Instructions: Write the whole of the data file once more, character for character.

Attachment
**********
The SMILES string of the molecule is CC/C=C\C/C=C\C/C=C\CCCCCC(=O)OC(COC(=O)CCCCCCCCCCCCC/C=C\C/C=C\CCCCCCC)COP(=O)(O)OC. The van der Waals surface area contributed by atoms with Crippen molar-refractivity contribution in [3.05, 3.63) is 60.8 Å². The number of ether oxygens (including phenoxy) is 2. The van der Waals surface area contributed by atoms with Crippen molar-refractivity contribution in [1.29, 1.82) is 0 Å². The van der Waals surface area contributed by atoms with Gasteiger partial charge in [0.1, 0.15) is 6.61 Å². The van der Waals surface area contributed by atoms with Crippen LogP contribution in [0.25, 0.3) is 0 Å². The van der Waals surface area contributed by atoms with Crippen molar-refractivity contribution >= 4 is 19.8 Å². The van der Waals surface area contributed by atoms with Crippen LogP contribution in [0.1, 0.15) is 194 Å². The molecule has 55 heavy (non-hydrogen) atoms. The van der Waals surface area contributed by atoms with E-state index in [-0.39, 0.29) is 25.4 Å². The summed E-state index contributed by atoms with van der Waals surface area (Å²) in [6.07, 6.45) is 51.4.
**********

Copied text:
The SMILES string of the molecule is CC/C=C\C/C=C\C/C=C\CCCCCC(=O)OC(COC(=O)CCCCCCCCCCCCC/C=C\C/C=C\CCCCCCC)COP(=O)(O)OC. The van der Waals surface area contributed by atoms with Crippen molar-refractivity contribution in [3.05, 3.63) is 60.8 Å². The number of ether oxygens (including phenoxy) is 2. The van der Waals surface area contributed by atoms with Crippen molar-refractivity contribution in [1.29, 1.82) is 0 Å². The van der Waals surface area contributed by atoms with Gasteiger partial charge in [0.1, 0.15) is 6.61 Å². The van der Waals surface area contributed by atoms with Crippen LogP contribution in [0.25, 0.3) is 0 Å². The van der Waals surface area contributed by atoms with Crippen molar-refractivity contribution >= 4 is 19.8 Å². The van der Waals surface area contributed by atoms with Crippen LogP contribution in [0.1, 0.15) is 194 Å². The molecule has 55 heavy (non-hydrogen) atoms. The van der Waals surface area contributed by atoms with E-state index in [-0.39, 0.29) is 25.4 Å². The summed E-state index contributed by atoms with van der Waals surface area (Å²) in [6.07, 6.45) is 51.4.